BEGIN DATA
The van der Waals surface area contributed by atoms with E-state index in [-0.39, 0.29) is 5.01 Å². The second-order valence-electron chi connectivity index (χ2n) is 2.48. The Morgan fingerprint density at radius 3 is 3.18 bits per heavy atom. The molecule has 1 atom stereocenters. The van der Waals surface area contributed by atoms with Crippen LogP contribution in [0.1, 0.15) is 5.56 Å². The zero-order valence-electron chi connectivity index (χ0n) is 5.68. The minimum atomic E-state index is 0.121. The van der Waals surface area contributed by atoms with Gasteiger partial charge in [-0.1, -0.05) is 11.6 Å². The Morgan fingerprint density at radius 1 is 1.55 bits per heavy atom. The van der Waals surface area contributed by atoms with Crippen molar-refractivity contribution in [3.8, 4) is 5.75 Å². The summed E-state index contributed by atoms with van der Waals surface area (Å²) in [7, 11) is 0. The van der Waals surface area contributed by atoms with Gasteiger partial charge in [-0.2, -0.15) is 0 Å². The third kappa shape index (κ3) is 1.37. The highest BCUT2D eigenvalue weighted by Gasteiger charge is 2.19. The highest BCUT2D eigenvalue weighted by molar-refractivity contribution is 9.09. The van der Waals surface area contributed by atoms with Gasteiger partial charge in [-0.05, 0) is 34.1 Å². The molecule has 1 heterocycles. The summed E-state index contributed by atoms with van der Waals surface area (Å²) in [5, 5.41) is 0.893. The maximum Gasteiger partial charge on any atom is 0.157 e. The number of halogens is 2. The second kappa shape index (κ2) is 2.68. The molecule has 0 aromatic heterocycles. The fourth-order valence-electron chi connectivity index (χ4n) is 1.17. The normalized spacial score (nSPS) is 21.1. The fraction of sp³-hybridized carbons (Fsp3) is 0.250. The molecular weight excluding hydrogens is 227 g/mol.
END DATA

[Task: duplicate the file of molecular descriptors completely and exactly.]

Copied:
The van der Waals surface area contributed by atoms with E-state index in [-0.39, 0.29) is 5.01 Å². The second-order valence-electron chi connectivity index (χ2n) is 2.48. The Morgan fingerprint density at radius 3 is 3.18 bits per heavy atom. The molecule has 1 atom stereocenters. The van der Waals surface area contributed by atoms with Crippen LogP contribution in [0.1, 0.15) is 5.56 Å². The zero-order valence-electron chi connectivity index (χ0n) is 5.68. The minimum atomic E-state index is 0.121. The van der Waals surface area contributed by atoms with Gasteiger partial charge in [-0.1, -0.05) is 11.6 Å². The Morgan fingerprint density at radius 1 is 1.55 bits per heavy atom. The van der Waals surface area contributed by atoms with Crippen molar-refractivity contribution in [3.8, 4) is 5.75 Å². The summed E-state index contributed by atoms with van der Waals surface area (Å²) in [7, 11) is 0. The van der Waals surface area contributed by atoms with Gasteiger partial charge in [-0.2, -0.15) is 0 Å². The third kappa shape index (κ3) is 1.37. The highest BCUT2D eigenvalue weighted by Gasteiger charge is 2.19. The highest BCUT2D eigenvalue weighted by molar-refractivity contribution is 9.09. The van der Waals surface area contributed by atoms with Gasteiger partial charge in [-0.05, 0) is 34.1 Å². The molecule has 1 heterocycles. The summed E-state index contributed by atoms with van der Waals surface area (Å²) in [5, 5.41) is 0.893. The maximum Gasteiger partial charge on any atom is 0.157 e. The number of halogens is 2. The second kappa shape index (κ2) is 2.68. The molecule has 0 aromatic heterocycles. The fourth-order valence-electron chi connectivity index (χ4n) is 1.17. The normalized spacial score (nSPS) is 21.1. The fraction of sp³-hybridized carbons (Fsp3) is 0.250. The molecular weight excluding hydrogens is 227 g/mol.